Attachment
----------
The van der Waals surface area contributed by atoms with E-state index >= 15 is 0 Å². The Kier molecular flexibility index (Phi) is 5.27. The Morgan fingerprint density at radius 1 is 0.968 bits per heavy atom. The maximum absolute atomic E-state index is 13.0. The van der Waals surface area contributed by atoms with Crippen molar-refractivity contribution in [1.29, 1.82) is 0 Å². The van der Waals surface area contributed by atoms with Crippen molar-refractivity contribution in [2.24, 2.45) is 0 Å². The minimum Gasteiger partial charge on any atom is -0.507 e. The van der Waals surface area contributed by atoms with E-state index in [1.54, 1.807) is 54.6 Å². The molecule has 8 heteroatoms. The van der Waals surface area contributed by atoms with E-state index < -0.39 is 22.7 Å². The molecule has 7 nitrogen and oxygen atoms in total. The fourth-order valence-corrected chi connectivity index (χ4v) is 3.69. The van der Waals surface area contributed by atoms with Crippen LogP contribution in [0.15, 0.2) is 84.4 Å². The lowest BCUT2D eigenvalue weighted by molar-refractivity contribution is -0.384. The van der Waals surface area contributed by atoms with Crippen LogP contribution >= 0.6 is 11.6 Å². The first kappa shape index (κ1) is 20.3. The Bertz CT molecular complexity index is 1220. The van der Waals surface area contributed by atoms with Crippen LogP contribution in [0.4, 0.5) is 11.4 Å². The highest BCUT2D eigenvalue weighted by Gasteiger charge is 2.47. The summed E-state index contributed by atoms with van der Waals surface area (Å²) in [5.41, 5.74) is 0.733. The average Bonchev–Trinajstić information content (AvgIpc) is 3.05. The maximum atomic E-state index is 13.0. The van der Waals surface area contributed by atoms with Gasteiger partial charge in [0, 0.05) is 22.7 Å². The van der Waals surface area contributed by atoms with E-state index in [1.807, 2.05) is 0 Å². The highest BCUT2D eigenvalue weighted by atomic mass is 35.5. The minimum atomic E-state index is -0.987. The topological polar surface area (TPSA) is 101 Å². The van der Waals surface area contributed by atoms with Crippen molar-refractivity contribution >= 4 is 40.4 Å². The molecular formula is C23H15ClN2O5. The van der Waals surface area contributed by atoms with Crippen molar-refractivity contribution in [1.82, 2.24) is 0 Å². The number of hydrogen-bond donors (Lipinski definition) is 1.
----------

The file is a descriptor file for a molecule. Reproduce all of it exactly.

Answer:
The van der Waals surface area contributed by atoms with E-state index >= 15 is 0 Å². The Kier molecular flexibility index (Phi) is 5.27. The Morgan fingerprint density at radius 1 is 0.968 bits per heavy atom. The maximum absolute atomic E-state index is 13.0. The van der Waals surface area contributed by atoms with Crippen molar-refractivity contribution in [1.29, 1.82) is 0 Å². The van der Waals surface area contributed by atoms with Crippen molar-refractivity contribution in [2.24, 2.45) is 0 Å². The minimum Gasteiger partial charge on any atom is -0.507 e. The van der Waals surface area contributed by atoms with E-state index in [1.54, 1.807) is 54.6 Å². The molecule has 8 heteroatoms. The van der Waals surface area contributed by atoms with E-state index < -0.39 is 22.7 Å². The molecule has 7 nitrogen and oxygen atoms in total. The fourth-order valence-corrected chi connectivity index (χ4v) is 3.69. The van der Waals surface area contributed by atoms with Crippen LogP contribution in [0.15, 0.2) is 84.4 Å². The lowest BCUT2D eigenvalue weighted by molar-refractivity contribution is -0.384. The van der Waals surface area contributed by atoms with Crippen LogP contribution >= 0.6 is 11.6 Å². The first kappa shape index (κ1) is 20.3. The Bertz CT molecular complexity index is 1220. The van der Waals surface area contributed by atoms with Crippen LogP contribution in [0.4, 0.5) is 11.4 Å². The highest BCUT2D eigenvalue weighted by Gasteiger charge is 2.47. The summed E-state index contributed by atoms with van der Waals surface area (Å²) in [5.41, 5.74) is 0.733. The average Bonchev–Trinajstić information content (AvgIpc) is 3.05. The maximum atomic E-state index is 13.0. The van der Waals surface area contributed by atoms with Gasteiger partial charge in [0, 0.05) is 22.7 Å². The van der Waals surface area contributed by atoms with E-state index in [1.807, 2.05) is 0 Å². The highest BCUT2D eigenvalue weighted by atomic mass is 35.5. The minimum atomic E-state index is -0.987. The topological polar surface area (TPSA) is 101 Å². The van der Waals surface area contributed by atoms with Crippen molar-refractivity contribution >= 4 is 40.4 Å². The molecular formula is C23H15ClN2O5. The van der Waals surface area contributed by atoms with Crippen molar-refractivity contribution in [1.82, 2.24) is 0 Å². The number of hydrogen-bond donors (Lipinski definition) is 1.